Let me end the suspense right up front: I liked G.I. Joe: The Rise of Cobra. I didn’t expect it to be a deep, thoughtful war film, nor did I expect it to be a profound visual essay on the challenges of morality in a wartime setting: see Flags of our Fathers and The Hurt Locker (my review). Instead, I expected a loud, action-filled movie that had attractive actors, shiny toys, banal dialog and a barely comprehensible story line. And that’s what I got.
When I was a boy, I had G.I. Joe “action figures” (the cool guy name for “dolls”) that glorified war and were a manly cultural archetype, just as Barbie was a cultural archetype for girls. Released in the mid-60s, “Government Issue Joe” initially represented the four services with Action Soldier (the Army), Action Sailor (the Navy), Action Pilot (the Air Force) and Action Marine (yep, the Marines). And a bit of film trivia: the name G.I. Joe was actually inspired by the 1945 film The Story of G.I. Joe.
In 1985 Hasbro’s G.I. Joe toy line, rebranded as “action heroes” to get away from the unpopular aggressive war themes, spawned an animated TV series that lasted two years, until 1987. The show opened with the explanation that “G.I. Joe is the code name for America’s daring, highly trained special mission force. Its purpose, to defend human freedom against Cobra, a ruthless terrorist organization determined to rule the world.”
I never watched the animated series and to this day have never seen an episode. With that background and critically useful explanation of Cobra (which I thought was a character in the story, not an organization) you can just imagine what a modern, big-budget CGI-heavy action film is going to look like, and you’d be right.
But here’s the surprising thing: it was actually pretty fun and a good mindless action film romp in the spirit of Michael Bay’s and Jerry Bruckheimer’s daft explosion films.
There’s a lot of backstory that’s jammed into The Rise of Cobra, told through endless flashbacks that explain why some characters are good guys, part of the “elite G.I. Joe team”, while others have chosen the dark side of Cobra.
My use of the phrase “dark side” is deliberate too: there were a remarkable number of Star Wars cultural and visual references throughout G.I. Joe, culminating with a tension-filled sword fight between good-guy Snake Eyes and bad guy Stormshadow on a metal catwalk in a high-tech fortress that was a clear homage to the battle between young Obi-Wan Kenobi and Darth Maul in Star Wars: The Phantom Menace.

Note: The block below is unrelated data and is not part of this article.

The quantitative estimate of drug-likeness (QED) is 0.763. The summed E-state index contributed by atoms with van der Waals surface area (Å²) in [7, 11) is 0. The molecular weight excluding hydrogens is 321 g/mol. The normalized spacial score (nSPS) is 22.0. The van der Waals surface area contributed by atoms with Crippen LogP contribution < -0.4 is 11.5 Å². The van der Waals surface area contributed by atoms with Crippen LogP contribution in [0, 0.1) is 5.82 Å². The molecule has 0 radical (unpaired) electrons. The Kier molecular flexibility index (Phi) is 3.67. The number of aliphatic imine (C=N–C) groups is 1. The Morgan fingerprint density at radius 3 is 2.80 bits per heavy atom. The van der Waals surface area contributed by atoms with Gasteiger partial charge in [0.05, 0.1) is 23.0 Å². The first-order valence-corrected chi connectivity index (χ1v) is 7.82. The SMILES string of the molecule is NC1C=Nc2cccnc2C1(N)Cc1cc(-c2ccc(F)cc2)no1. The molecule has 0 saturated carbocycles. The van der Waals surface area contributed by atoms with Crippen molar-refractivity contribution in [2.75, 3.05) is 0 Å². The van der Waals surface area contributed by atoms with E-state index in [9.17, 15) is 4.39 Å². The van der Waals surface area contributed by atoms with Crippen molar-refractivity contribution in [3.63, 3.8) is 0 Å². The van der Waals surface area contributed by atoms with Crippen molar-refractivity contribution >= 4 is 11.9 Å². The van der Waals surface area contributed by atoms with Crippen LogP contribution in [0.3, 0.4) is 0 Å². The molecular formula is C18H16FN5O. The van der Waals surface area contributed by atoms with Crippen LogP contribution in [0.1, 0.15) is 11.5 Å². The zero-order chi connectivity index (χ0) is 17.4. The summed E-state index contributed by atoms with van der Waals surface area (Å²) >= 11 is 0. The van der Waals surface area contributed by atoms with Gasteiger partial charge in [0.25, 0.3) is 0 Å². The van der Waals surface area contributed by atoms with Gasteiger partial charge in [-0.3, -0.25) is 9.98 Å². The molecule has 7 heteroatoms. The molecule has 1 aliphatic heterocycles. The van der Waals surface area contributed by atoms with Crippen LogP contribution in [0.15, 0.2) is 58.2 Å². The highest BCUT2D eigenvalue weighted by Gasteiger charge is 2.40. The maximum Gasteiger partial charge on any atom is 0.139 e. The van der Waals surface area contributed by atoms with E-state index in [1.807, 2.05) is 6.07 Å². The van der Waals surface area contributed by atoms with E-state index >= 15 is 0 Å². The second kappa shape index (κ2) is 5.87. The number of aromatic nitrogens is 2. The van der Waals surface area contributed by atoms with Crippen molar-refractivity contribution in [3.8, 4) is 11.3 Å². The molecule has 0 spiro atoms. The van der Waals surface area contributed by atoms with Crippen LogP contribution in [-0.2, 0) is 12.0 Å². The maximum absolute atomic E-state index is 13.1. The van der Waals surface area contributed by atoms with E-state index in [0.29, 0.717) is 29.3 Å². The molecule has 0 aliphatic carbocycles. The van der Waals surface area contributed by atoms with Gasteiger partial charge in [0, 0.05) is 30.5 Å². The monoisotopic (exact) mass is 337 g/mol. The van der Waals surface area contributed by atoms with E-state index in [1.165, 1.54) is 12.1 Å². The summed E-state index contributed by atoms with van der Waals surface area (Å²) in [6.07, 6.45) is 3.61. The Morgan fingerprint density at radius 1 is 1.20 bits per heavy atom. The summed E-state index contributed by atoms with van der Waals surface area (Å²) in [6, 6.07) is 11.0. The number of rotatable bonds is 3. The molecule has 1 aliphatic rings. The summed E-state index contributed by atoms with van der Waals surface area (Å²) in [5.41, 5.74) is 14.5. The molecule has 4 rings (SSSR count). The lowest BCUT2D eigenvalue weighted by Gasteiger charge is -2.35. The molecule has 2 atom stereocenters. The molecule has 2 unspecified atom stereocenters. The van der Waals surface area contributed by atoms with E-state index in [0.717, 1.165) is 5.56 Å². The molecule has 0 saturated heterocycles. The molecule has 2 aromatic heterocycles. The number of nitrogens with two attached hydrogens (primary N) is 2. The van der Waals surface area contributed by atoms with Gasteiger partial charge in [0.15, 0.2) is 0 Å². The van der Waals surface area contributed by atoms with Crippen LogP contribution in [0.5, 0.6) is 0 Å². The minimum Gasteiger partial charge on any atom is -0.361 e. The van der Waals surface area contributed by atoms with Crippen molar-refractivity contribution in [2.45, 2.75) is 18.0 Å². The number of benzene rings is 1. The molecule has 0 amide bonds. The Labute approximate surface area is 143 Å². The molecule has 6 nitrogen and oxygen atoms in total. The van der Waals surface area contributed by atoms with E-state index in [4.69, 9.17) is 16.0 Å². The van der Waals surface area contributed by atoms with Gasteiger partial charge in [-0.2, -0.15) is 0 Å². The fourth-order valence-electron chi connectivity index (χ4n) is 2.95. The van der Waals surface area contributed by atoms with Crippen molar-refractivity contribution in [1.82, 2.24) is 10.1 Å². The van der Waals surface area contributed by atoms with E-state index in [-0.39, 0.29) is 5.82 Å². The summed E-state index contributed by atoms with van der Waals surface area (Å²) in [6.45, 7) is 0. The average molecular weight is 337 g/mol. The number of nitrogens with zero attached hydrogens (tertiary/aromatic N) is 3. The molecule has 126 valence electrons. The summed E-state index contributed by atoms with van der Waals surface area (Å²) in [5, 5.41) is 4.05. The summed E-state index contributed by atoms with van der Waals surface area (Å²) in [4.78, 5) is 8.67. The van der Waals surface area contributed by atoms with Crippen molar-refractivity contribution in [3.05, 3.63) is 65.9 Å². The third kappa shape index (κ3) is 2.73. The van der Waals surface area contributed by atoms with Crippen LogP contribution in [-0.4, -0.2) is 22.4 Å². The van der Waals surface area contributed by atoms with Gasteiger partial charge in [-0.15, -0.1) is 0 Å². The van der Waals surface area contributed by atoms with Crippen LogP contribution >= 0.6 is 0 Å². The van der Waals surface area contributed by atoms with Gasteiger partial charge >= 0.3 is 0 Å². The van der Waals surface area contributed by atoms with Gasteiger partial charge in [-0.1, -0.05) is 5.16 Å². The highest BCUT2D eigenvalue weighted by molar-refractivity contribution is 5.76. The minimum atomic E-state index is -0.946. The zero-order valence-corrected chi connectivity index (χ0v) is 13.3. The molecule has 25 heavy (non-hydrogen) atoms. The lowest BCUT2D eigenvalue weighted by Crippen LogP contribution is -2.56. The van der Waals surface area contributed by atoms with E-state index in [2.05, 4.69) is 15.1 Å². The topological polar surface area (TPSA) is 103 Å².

The story itself goes something like this: a NATO-funded weapons company called M.A.R.S. has created tremendously dangerous nanomite weapons that can destroy anything in its path, metal, human, animal or otherwise, until a “kill switch” is activated, which instantly kills the nanomites. The U.S. government buys some of these warheads and assigns a military team lead by Duke (Channing Tatum) and Ripcord (Marlon Wayans) to protect the weapons in transit.
The team is attacked by the beautiful but deadly Ana (Sienna Miller) and her team, armed with futuristic weapons and on a futuristic plane that flies circles around the standard-issue military choppers. They fail to get the weapons due to the surprise arrival of a team of soldiers led by Scarlett (Rachel Nichols), the mute Snake Eyes (Ray Park) and Heavy Duty (Adewale Akinnuoye-Agbaje). After a well-staged fight sequence, Duke and Ripcord find out that the newcomers are part of the elite G.I. Joe team, and are taken back to “The PIt”, the Joe headquarters.
The film actually starts back in 1641 France, where a weapons maker of clan McClellan is forced into a red-hot iron mask for selling arms to both the French and her enemies. An interesting few minutes of back story, it culminates with McClellan cursing the French and saying basically that “he’ll be back”.
Turns out that M.A.R.S. is run by a ruthless genius (are there any other types of corporate executives in cinema?) called – surprise – McClellan (Christopher Eccleston), and he’s profiting from both selling highly sophisticated arms and defensive technologies. As he explains, “the lesson of my ancestors is never get caught selling weapons to both sides.”
The fundamental puzzle of G.I. Joe: The Rise of Cobra is a conundrum that has plagued films for decades and even affects the Star Wars series: with sufficiently advanced technology, not only are humans left out of the equation, but so is drama. On Star Wars’ Millennium Falcon, for example, why did Luke have to shoot at the Tie fighters manually? With all that technology, surely computer targeting would have worked better? Ditto Star Trek and the massive aquatic battle scenes in G.I. Joe.
The reason is obvious, though: someone aiming and shooting at an aggressive enemy is dramatic and gives us the adrenalin rush of overcoming our foes, something that wouldn’t happen if they just pushed an “arm and engage automatic defensive systems” and turned the aggress-o-meter to “kill”.
There were many other baffling elements to the storyline, including why the Cobra terrorists needed to utilize a particle accelerator to turn the nanomite warheads into weapons (to “weaponize” them, as they say in the film). Wouldn’t there just be an “armed” switch on the side of the device?
Let’s be clear, though: no-one is going to see a movie named after 1960’s boys action figures and based on a 1980’s animated TV series and expect a logical, coherent story. For all its flaws, G.I. Joe: The Rise of Cobra is an entertaining film with a fast pace, lots of good fight scenes, tons of shiny gizmos and toys brought to life and an overall visual look that is very in-tune with the best tech action films of this decade.